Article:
The Garlic Palace was its usual aromatic self, only more so. Maybe Mickey doused the place with garlic-scented spray to maintain the ambience. Speaking of my favorite short Sicilian, he nodded at me and put my diet drink of choice on a napkin in front of my usual stool at the bar.
"What's cooking?" I said.
Mickey didn't even look up from the beer he poured. "Veal," he said.
I heard a snort but only one eye looked up at me with derision. "Lemon with veal," he said, as if I'd misspelled my own name. "Garlic overpowers the delicate aroma."
Now I had the derision of both eyes. Cooking Italian, apparently, made Mickey God—or at least that was his excuse this week.
"Okay, so what's with the smell?" I said.
I took a sip of cola and twirled a little on my stool. "The smell of garlic," I said. "The whole place reeks of it."
Mickey shrugged. "I'm making sauce. Tomorrow's lasagna night." Then he was off delivering the beer to a table behind me.
I took another swig of soda and shifted to watch Mickey work his way across the room clearing tables. He'd never waste money by hiring a bus boy.
All this time I'd kept the aroma-thing to myself, thinking it would hurt Mickey's feelings to know that I called his place the Garlic Palace on the sly.
Actually, Claudie and I said "Palace" as shorthand, but Mickey never asked exactly what we meant since neither "Garlic" nor "Palace" was the real name of Mickey's establishment.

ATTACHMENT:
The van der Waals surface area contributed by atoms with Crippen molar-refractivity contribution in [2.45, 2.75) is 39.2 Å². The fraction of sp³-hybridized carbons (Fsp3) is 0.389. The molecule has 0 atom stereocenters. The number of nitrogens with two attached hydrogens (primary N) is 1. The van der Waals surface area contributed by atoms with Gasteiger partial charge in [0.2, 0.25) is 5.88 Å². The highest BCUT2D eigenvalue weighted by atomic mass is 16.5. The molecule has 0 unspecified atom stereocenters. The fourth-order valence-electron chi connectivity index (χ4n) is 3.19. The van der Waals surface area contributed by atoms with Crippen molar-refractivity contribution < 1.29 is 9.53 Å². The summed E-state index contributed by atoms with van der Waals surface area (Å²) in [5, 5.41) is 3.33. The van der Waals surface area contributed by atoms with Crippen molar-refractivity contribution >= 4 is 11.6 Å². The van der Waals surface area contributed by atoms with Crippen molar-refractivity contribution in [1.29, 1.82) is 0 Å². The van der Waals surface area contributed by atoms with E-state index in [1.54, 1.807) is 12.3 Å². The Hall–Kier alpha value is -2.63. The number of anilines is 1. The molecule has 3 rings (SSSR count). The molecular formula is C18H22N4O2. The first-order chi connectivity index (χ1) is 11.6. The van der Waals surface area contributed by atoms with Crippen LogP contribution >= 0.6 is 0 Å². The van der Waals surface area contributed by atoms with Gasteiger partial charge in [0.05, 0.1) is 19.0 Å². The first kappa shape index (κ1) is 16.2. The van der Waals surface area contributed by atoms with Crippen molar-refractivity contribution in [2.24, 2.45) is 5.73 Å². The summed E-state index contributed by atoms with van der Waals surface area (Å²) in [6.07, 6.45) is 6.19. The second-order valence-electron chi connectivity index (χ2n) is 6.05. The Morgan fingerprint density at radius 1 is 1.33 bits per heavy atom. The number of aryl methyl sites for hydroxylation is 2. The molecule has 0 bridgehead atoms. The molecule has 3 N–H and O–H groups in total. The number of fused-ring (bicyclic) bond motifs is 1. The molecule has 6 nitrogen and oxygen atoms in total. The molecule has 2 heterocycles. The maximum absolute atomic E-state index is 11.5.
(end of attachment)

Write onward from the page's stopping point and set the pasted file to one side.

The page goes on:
Apparently, the smell didn't bother him. Surprising, since he was such a sensitive little noodge in every other respect. People were funny, I decided. I also decided to take a miss on Mickey's Friday night lasagna.
Forty-five minutes later, well into my second diet cola, Jimmy arrived with Kate. She appeared even younger and more blond than I remembered. She didn't wait to be introduced but bounced right over to meet me.
"You'll be Paulette then," she said. Without waiting for an affirmative, she hugged me warmly. "Jamie speaks about you all the time," she said when we parted.
"I . . . that's nice, Kate," I said. "It's good to meet you." Jamie?
I looked for Mr. James Dolan, but he'd been waylaid by Mickey. My favorite Sicilian was almost certainly pumping him for information about the woman on his arm.
"Do you want to sit at the bar or at a table?" I asked Kate.
"Can we sit at the bar?" she said. "I'd like to get a good look at the bartender."
"Mickey?" I said.
"The one wearing the disco shirt," she said. "He reminds me of that film, Saturday Night Fever."
"Mickey?" I said again half a tone higher. Kate plopped down on the stool next to me. My height-challenged friend thought I talked to him, so he came over to refresh my cola. Jimmy, however, disappeared.
"Who's your friend?" Mickey said, wiping the formica counter in front of Kate five or six times until it shined.
I'd been wondering how I would introduce her. "This is Jimmy's . . . "
"Cousin." Kate finished my sentence and stuck out her hand. "I'm Jimmy's cousin from Ireland."
Mickey took the proffered hand, and instead of shaking it, as I figured he'd do, he kissed it. "I had no idea that women were so beautiful in Ireland," he said.
YOU ARE READING
Death and the MotherlodeMystery / Thriller
You can contact the AUTHOR at email@example.com. Paulette Goddard lives in a world of contradictions. For example, Paulette is a feisty, size 24, smart mouth, while her best friend and gal pal is a blond bombshell who goes home at the end of the...